MONDAY, February 29, 2016 
11:00 a.m. - 12:00 p.m. PT
The Aria Resort & Casino
Las Vegas, NV


WEDNESDAY, March 16, 2016
12:00 p.m. – 5:00 p.m. (ET)
Hogan Lovells LLP
New York, NY
Note: Closed Meeting


TUESDAY, May 31, 2016 – WEDNESDAY, June 1, 2016
Hyatt Regency Toronto
Toronto, Ontario
Registration is available here.


If you would like to participate in the work SFIG is undertaking through our committees as highlighted below, please e-mail Committees@sfindustry.org. For specific inquiries on any of SFIG’s advocacy efforts, please contact the staff member listed for the related project.

SFIG’s Marketplace Lending Committee was established in August 2015, as an SFIG participant committee and is open to all SFIG members who have a legitimate interest in marketplace lending. The committee was formed with two primary intentions: 1) to work with members involved in marketplace lending to educate the industry as a whole, with a particular focus on the securitization of assets generated through that lending channel; and 2) to determine appropriate securitization-specific policy and engage in related advocacy, leveraging SFIG’s prominence and experience across all asset classes to support the continued responsible growth of securitization in marketplace lending.

The committee recently launched its “Best Practices” initiative to establish industry consensus and provide recommendations around one or multiple accepted approaches. The five established Best Practices work streams are 1) Disclosure & Reporting 2) Representations & Warranties 3) Regulatory 4) Operational Considerations and 5) Enforcement.

The committee previously commented on the Treasury Department's Request for Input on Online Marketplace Lending on September 30th.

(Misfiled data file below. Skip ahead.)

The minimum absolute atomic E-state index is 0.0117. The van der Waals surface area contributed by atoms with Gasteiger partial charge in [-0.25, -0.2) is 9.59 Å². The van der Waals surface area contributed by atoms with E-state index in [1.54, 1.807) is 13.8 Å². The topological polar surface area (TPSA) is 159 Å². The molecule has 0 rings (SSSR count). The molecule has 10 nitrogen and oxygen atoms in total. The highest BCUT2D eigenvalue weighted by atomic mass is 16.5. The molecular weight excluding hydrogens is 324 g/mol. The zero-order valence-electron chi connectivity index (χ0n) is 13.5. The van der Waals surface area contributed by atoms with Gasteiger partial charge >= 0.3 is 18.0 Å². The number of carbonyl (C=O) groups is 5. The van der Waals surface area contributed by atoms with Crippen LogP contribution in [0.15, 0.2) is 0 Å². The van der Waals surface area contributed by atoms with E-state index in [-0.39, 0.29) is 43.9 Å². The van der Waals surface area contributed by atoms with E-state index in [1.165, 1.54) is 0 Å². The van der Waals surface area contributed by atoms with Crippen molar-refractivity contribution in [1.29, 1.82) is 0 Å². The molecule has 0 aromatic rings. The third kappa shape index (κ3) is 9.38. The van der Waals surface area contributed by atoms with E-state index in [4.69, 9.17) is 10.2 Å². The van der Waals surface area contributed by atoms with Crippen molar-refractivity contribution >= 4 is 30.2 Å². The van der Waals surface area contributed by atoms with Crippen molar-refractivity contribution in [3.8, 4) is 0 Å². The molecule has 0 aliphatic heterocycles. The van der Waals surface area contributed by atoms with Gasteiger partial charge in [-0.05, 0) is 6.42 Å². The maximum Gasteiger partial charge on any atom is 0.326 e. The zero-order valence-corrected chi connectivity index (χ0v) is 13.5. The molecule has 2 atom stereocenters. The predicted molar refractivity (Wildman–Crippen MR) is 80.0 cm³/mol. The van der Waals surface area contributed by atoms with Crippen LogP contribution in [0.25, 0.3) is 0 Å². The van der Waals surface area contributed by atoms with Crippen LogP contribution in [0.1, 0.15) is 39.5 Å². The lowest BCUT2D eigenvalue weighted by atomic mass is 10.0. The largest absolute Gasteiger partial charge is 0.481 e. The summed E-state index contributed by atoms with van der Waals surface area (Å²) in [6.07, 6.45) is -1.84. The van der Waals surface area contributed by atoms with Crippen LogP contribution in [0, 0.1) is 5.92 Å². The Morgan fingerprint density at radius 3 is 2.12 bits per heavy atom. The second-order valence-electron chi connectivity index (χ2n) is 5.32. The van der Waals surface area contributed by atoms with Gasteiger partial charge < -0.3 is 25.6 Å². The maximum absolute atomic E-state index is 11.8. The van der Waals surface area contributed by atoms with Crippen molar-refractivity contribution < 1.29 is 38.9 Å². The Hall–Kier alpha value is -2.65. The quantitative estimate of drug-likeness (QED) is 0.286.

Members interested in participating should contact Alyssa.Acevedo@sfindustry.org.

SFIG’s Student Loan Committee recently responded to Fitch’s proposed amendments to FFELP student loan ABS rating methodology. The committee also submitted a response to the Proposed Changes to Moody’s Approach to Rating Securities Backed by FFELP Student Loans this past October.

To join SFIG’s Student Loan Committee and learn more, please contact Alyssa.Acevedo@sfindustry.org.

The RMBS 3.0 Task Force released its Third Edition RMBS 3.0 Green Papers in November 2015. The task force has continued its efforts to address key issues specific to private label mortgage securities through work-streams relating to (1) Representations, Warranties, and Repurchase Enforcement; (2) Due Diligence, Data, and Loan-Level Disclosure; (3) Role of Transaction Parties; and (4) Bondholder Communications. We encourage members to participate in any or all of the working groups to contribute towards the mission of RMBS 3.0. For its 2016 agenda, the task force will address topics including the inclusion of an independent Deal Agent in transactions, Bondholder Communications, Data and Loan-Level Disclosure, Repurchase Enforcement, and Settlements, as well as undertake a review of the previously published Green Papers.

For additional information on RMBS 3.0, please contact Amanda.Bateman@sfindustry.org.